Visiting Swedish Labour Movement’s Archives and Library

This is a brief information for those who are not familiar with the Swedish archival systems or the collections of Swedish Labour Movement’s Archives and Library.   

Archival repositories or institutions as Swedish Labour Movement’s Archives and Library create inventories, registers, indexes or archival description in order to describe the collections. These finding aids, gives the researcher an overview of a collection/archives content, as well as the conditions under which it may be accessed, it’s provenance etc. The chosen model for the finding aids of archival materials at our institution is the general archive schedule, described below.

General Archive Schedule

A. Protokoll (Protocols)
B. Utgående handlingar (Outgoing documents)
C. Diarier (Diaries)
D. Register och liggare (Registers and ledgers)
E. Inkomna handlingar (Incoming documents)
F. Handlingar ordnade efter ämne (Documents according to subject)
G. Räkenskaper (Accounts) 
H. Statistik (Statistics) 
J. Ritningar och Kartor (Drawings and maps)
K. Fotografier (Photographies)
L. Trycksaker (Prints) 
Ö. Övriga handlingar (Other documents) 

In Sweden the sub-divisons of the main groups are represented by numbers, such as:

A1:1 Early protocol, volume 1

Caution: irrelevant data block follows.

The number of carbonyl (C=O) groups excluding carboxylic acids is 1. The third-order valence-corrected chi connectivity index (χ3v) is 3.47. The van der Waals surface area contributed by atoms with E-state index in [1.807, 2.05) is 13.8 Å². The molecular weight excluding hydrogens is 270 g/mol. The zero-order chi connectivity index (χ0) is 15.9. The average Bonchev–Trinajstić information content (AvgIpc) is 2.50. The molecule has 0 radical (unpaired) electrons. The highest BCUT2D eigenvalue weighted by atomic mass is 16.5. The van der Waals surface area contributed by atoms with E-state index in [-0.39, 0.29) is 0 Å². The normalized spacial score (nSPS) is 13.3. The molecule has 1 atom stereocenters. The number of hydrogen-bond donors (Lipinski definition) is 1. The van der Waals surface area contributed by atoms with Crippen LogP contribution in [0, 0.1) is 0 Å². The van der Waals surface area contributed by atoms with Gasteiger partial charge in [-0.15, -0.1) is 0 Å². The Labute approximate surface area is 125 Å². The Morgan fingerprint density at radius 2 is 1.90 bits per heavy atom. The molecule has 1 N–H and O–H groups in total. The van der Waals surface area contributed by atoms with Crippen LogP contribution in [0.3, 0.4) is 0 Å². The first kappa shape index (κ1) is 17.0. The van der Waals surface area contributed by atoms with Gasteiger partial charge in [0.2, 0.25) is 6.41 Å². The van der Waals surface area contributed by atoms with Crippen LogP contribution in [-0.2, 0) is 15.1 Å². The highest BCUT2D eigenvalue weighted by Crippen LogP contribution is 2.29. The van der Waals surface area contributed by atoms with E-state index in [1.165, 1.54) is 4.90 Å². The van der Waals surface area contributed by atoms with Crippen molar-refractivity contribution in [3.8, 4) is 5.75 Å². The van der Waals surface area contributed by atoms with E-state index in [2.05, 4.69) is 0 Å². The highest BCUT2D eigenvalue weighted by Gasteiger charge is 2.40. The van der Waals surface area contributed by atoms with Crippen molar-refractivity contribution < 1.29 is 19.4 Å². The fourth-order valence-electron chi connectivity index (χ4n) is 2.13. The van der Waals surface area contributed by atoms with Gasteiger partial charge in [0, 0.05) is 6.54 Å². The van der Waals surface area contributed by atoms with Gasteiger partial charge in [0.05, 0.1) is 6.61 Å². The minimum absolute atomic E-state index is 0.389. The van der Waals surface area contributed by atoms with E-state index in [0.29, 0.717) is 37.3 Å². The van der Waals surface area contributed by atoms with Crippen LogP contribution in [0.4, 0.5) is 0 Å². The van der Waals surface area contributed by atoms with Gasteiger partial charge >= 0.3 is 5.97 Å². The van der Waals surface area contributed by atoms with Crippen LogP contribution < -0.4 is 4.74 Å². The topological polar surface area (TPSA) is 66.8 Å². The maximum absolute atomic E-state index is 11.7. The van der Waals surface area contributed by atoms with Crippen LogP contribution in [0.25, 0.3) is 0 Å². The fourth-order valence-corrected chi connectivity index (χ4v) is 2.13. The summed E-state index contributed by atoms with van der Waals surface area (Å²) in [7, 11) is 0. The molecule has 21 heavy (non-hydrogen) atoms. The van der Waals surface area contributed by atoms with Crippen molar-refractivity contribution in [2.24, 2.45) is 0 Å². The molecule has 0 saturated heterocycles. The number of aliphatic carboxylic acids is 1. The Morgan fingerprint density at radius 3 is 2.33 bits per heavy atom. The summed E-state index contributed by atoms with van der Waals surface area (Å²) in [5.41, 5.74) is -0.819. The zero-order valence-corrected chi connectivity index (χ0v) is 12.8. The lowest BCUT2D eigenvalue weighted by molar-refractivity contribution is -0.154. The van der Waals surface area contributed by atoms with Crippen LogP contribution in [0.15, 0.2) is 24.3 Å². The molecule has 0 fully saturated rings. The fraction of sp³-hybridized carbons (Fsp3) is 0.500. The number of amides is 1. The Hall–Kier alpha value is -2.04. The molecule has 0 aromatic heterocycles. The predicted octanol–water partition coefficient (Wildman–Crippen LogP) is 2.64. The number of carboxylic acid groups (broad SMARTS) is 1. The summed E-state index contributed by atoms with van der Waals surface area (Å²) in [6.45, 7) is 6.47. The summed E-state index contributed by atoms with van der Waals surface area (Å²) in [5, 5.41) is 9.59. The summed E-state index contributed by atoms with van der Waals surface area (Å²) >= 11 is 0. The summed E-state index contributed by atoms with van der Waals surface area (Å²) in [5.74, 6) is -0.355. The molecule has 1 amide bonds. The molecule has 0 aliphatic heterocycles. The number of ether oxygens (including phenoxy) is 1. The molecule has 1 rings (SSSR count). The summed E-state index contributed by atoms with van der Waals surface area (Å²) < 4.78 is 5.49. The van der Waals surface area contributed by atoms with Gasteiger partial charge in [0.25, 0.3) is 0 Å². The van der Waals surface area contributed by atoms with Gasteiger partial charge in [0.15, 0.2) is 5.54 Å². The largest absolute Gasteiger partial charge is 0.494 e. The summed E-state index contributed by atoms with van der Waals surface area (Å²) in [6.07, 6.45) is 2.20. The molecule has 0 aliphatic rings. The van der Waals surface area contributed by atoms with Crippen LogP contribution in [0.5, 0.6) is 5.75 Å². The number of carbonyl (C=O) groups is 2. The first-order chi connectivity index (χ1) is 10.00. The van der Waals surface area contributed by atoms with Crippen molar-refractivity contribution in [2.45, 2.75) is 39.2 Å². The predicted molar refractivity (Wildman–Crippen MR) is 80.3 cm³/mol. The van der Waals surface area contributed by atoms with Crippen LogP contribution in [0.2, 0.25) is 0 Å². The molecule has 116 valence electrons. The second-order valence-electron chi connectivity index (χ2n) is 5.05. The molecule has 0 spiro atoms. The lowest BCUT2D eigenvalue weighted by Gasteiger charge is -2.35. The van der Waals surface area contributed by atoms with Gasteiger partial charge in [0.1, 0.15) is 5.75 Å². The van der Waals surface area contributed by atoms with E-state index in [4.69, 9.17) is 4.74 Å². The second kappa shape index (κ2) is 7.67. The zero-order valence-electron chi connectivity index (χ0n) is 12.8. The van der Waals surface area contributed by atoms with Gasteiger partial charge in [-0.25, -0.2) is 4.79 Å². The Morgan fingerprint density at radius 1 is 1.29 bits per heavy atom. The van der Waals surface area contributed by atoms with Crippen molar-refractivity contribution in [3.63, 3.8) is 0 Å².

A2:2 Board meeting protocol, volume 2

Archival descriptions for personal archives 

According to the personal archive schedule of Dr. Martin Grass, Swedish Labour Movement’s Archives and Library is using the following mode. Here roughly described, as all organisation of archives depend on the material at hand and the individual archivist. 

1. Personliga handlingar (personal documents)
2. Egna verk (personal publications) 
3. Brevsamling (correspondence) 
4. Handlingar rörande personens verksamhet (documents relating to the person’s own activities)
5. Samlingar (collections)

Library collections

The library collections are divided into three main subgroups which are also described as a location in the library catalogue.

  1. the reference literature which is accessible by our reading room and research desk,
  2. the collections which are intended for in-house loans only and
  3. the literature which is intended for regular (home) loans.

The majority of the collections are stored in storage facilities alongside the archival material.

“In September 2012, Sweden’s National Librarian Gunilla Herdenborg made a decision on the Swedish transition to RDA. Since April 1, 2014, a project has been in progress at the National Library, with the task of preparing for the transition.

The project group at the National Library of Sweden. In the back row from the left: Bibliographic Expert Olle Johansson, Librarian Pär Öberg and Bibliographic Authority Expert Eva Abrahamsson. In the front row from the left: Map and Image Expert Solveig von Essen and Project Manager Katarina Synnermark. Photo: Annika Hjerpe

KRS, the Swedish cataloguing rules, are a translation and adaptation of AACR2 (the Anglo-American Cataloguing Rules, 2nd ed). AACR2 has circulated widely around the world, and linking our rules to them has facilitated international collaboration and postal exchange. Now that AACR2 has been replaced by RDS and is no longer being updated, a transition to RDA is necessary.”

I you have questions regarding the collections, please send an email to forskarexpedition[a]